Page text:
Does anyone else find they get lost in their own little world when they’re out for a run?
If you often feel your mind wandering while you’re pounding the pavement, you’re not alone. And for best news is, having your head in the clouds isn’t necessarily a bad thing!
Once considered to be the enemy of focus and concentration, ‘mind-wandering’ actually serves a very beneficial purpose of helping us gain order and direction in our lives. So much so, in fact, that is thought to be an essential personal resource for coping with life. Who’d have thought it? And it’s just as well, since according to psychologists, we spend up to half of our mental activity on daydreams.
But why are daydreams so useful?
Apparently, daydreaming is the most effective self-to-self channel of communication, tuning us in to the ideas of our subconscious.
It is often referred to as “Autobiographical Planning” since it allows us to explore life’s possibilities (our innermost hopes, desires and fears) in a safe environment, almost like a dress rehearsal for new situations. Daydreaming also allows us to scan and revisit past experiences so we can learn from them.
The idea goes against the popular one of ‘being present’ and mindful, as we are so often encouraged to be. Quite the opposite, in fact, as daydreaming effectively detaches us from our immediate situation.
Instead, we might muse over more accomplished versions of ourselves - a bit like playing a film in our heads with us in the leading role. Daydreaming, from this stance, can be used to change our mood, and either relax or entertain depending on the genre.
Quite why this mental chatter abounds when we’re mid-5k is down to the fact that running is primarily a physical task. The lack of mental engagement (Schooler) leaves the mind free to wander in an unstructured, disjointed fashion. This ‘freestyle’ thought pattern is thought to be the most conducive to coming up with creative ideas and solutions to the most meaningful problems. The lack of digital stimulus and distractions we have when running can also be credited with creating this headspace.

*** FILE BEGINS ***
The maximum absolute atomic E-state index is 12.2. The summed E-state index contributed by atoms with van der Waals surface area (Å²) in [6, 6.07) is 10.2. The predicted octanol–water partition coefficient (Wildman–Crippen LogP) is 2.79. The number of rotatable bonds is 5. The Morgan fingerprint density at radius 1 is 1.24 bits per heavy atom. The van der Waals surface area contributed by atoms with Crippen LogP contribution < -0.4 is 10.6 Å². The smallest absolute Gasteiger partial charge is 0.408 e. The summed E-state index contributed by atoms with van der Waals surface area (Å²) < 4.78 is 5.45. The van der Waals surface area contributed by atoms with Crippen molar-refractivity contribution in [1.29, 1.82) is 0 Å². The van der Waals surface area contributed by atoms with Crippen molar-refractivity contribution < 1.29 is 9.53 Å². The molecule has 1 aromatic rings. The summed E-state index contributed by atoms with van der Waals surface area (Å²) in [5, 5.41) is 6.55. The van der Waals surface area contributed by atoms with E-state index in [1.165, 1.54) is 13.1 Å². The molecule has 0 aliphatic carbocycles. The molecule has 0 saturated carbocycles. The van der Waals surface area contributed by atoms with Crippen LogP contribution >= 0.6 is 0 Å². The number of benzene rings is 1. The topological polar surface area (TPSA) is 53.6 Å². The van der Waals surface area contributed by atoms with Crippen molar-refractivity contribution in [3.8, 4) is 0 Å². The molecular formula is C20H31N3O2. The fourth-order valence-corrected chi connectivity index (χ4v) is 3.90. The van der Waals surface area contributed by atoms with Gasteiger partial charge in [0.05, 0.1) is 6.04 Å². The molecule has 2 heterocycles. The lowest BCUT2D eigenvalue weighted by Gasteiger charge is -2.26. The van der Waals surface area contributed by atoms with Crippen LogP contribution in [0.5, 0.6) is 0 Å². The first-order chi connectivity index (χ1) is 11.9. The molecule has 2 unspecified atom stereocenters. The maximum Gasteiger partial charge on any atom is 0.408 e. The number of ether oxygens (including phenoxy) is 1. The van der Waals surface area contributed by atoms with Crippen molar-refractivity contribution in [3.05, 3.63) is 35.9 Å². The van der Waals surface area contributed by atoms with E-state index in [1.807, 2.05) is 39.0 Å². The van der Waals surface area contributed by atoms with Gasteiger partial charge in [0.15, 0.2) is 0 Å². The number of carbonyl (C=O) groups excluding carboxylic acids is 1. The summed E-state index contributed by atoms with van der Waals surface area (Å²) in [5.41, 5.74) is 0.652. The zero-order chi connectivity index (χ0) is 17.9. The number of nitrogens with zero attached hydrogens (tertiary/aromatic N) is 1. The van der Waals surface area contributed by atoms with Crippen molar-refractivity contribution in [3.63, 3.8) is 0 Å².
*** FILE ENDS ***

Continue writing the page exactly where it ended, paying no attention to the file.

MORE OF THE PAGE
This whole ‘daydream power’ phenomenon is one that Natalie Farrell of Yummy Yoga Girl knows too well. So much so, that the concepts for her unique and sustainable yoga clothing range were all coined in moments of inspiration while travelled the world. These ‘Moodi’ leggings (pictured) were inspired from her time in Colombo in Sri Lanka. She said ‘there was a electrifying thunderstorm - we had just arrived and I hung out of our hotel window mesmerised at the natural beauty filling the skies. The colours represent female intuition and the beauty of being natural and embracing the cyclical patterns of life.’ The styles are all designed from lightweight, sweat wicking and silky soft Italian fabric, so you can feel comfortable - and perhaps a little bit more inspired - in your next workout!
Sponsored by Yummy Yoga Girl